In another example, the system 200 receives a second communication 1980 sent by Sender 2. In this example, the system 200 compares the response rate for communications sent by Sender 2 (i.e., 24%) to a threshold response rate (e.g., 25%). Because the comparison reveals that the response rate for communications sent by Sender 2 is less than the threshold response rate, the system 200 determines not to set a reminder for the second communication 1980. Accordingly, the system 200 does not provides a reminder 1990 for the second communication 1980 because the user has responded to past communications from Sender 2 at too low of a rate and, therefore, the system 200 determines that providing a reminder may be more distracting to the user than helpful.

FIG. 20 illustrates an example of a communication inbox 2000. The inbox 2000 displays a list of representations of communications received by a recipient. The inbox 2000 includes a reminder column that has reminder information related to each communication represented in the inbox 2000.

The reminder column provides an indication of overdue communications for which a reminder has been set, the reminder time has passed, and a response has not been sent. For example, the entry in the reminder column for the communication 2040 indicates that a response to the communication 2040 is one hour overdue. In another example, the entry in the reminder column for the communication 2050 indicates that a response to the communication 2050 is one day overdue.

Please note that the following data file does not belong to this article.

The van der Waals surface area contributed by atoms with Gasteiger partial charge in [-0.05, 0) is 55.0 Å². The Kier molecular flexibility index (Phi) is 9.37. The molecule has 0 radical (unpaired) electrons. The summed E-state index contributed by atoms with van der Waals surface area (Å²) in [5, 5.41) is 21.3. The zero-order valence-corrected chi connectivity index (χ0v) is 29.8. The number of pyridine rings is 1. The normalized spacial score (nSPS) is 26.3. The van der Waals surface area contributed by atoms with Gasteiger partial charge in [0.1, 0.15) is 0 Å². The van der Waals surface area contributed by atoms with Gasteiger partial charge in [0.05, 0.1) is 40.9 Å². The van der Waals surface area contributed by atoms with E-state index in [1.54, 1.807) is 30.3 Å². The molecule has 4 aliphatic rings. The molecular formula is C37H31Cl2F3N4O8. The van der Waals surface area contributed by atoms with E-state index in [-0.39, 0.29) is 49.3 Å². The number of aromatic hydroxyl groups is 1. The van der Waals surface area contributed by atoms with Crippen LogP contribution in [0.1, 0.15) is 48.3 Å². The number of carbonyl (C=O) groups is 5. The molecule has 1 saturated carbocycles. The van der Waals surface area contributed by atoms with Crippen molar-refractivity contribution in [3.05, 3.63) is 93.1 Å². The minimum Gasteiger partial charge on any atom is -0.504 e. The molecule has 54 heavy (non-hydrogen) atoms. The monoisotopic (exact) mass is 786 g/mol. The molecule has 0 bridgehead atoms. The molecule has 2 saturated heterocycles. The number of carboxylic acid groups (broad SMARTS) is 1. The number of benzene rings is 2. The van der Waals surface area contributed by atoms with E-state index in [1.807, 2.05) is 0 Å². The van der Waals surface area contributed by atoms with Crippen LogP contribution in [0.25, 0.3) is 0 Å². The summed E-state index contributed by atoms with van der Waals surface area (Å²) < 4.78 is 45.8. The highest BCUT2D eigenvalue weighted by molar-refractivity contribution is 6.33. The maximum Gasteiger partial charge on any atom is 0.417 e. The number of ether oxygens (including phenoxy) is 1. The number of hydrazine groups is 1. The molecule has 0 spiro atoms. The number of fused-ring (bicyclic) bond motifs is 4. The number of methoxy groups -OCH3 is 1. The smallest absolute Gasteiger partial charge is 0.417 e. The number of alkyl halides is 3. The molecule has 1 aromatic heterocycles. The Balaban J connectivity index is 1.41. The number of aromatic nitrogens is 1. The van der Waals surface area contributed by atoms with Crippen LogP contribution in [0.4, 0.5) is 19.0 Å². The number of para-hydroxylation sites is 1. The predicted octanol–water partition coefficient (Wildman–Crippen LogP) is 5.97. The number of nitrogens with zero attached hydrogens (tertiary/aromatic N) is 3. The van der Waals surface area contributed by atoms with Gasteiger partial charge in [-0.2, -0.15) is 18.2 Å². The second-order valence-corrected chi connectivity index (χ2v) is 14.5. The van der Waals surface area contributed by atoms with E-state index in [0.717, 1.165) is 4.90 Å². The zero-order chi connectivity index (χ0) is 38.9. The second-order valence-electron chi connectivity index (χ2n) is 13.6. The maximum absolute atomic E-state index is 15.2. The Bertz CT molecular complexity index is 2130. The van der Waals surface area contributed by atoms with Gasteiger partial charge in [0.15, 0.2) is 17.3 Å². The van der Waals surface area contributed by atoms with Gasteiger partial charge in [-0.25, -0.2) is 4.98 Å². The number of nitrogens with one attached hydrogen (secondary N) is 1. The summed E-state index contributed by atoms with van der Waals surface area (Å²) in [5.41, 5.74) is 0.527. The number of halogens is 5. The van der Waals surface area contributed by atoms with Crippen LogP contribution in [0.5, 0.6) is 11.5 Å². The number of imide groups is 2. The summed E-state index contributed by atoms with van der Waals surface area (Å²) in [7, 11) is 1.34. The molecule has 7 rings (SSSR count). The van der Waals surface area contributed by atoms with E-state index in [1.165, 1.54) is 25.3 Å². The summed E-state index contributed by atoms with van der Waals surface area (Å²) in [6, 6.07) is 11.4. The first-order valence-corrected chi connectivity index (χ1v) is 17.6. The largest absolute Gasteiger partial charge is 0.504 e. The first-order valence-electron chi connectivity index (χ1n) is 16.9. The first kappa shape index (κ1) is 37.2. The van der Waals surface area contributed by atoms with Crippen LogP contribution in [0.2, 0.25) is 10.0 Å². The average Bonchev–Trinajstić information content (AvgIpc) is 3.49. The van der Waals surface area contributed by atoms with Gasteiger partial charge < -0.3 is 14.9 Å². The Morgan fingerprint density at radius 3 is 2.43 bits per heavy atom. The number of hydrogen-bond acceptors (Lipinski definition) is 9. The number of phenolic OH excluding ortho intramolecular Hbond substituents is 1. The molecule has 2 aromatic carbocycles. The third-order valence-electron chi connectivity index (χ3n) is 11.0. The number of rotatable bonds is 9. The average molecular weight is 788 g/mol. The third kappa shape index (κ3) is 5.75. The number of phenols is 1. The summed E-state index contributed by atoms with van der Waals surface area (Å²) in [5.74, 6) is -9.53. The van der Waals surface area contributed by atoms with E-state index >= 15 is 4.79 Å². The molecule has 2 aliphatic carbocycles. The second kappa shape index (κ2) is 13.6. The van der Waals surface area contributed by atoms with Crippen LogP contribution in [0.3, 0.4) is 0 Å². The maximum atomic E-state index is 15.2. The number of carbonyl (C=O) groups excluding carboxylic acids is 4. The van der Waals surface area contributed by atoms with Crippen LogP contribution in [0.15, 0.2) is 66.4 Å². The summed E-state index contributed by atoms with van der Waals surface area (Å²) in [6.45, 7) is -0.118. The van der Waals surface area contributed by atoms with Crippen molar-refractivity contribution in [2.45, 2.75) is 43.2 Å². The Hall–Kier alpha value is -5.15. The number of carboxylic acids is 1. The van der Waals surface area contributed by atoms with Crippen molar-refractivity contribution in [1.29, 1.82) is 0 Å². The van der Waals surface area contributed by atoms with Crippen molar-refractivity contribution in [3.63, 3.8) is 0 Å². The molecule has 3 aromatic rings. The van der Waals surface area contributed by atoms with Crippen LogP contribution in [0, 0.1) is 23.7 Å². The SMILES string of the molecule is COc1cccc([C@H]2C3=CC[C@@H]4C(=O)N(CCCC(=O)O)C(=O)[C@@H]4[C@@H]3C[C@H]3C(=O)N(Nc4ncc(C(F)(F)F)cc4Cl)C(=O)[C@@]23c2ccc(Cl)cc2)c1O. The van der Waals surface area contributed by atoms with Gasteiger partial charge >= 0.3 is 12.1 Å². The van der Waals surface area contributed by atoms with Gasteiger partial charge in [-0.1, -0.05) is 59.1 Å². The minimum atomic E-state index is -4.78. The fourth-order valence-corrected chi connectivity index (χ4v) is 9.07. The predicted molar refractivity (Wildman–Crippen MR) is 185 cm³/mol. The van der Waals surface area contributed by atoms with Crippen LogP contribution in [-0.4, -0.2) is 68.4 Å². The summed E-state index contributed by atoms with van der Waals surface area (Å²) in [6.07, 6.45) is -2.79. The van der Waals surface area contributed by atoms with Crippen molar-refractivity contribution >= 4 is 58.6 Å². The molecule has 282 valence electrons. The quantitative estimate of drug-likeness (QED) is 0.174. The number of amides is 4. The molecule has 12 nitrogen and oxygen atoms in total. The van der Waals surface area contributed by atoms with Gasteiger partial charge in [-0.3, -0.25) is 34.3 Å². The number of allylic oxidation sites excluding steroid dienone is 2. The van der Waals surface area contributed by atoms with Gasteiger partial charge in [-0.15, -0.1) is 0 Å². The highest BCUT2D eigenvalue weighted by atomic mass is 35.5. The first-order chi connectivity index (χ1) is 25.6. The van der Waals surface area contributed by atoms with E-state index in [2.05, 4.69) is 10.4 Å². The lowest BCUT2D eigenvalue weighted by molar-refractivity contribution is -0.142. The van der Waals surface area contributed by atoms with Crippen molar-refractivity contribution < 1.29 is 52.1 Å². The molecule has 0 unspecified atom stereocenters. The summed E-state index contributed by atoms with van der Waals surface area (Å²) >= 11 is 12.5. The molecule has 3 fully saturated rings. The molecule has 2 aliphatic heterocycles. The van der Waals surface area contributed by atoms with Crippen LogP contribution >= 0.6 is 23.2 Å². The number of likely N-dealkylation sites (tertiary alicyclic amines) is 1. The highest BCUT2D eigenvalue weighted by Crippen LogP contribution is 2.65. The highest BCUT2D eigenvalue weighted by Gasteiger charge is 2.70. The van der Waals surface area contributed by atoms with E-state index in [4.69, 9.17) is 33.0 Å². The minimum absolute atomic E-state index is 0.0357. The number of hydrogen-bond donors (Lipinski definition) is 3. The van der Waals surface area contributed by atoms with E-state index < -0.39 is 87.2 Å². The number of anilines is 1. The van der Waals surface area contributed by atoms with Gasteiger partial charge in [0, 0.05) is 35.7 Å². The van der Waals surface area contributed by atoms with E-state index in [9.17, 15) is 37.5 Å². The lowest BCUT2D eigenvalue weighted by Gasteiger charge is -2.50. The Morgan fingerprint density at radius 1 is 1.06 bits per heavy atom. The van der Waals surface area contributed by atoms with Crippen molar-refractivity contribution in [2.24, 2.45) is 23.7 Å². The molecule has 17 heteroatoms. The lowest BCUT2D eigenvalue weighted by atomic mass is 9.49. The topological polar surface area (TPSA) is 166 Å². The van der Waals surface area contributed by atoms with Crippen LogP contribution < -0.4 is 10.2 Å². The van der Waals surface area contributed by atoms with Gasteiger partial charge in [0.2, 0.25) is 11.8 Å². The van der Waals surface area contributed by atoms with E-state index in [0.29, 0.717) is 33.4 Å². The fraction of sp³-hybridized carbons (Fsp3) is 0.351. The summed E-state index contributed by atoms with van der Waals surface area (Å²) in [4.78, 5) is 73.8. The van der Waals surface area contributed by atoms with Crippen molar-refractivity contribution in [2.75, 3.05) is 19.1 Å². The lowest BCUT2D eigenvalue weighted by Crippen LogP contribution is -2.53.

The reminder column also provides an indication of due communications for which a reminder has been set and a response is not yet due. For example, the entry in the reminder column for the communication 2010 indicates that a response to the communication 2010 is due on January 14. In another example, the entry in the reminder column for the communication 2030 indicates that a response to the communication 2030 is due at 3 PM.

The reminder column further provides an indication of communications for which a response has been sent. For example, the entry in the reminder column for the communication 2070 indicates that a response to the communication 2070 has been sent.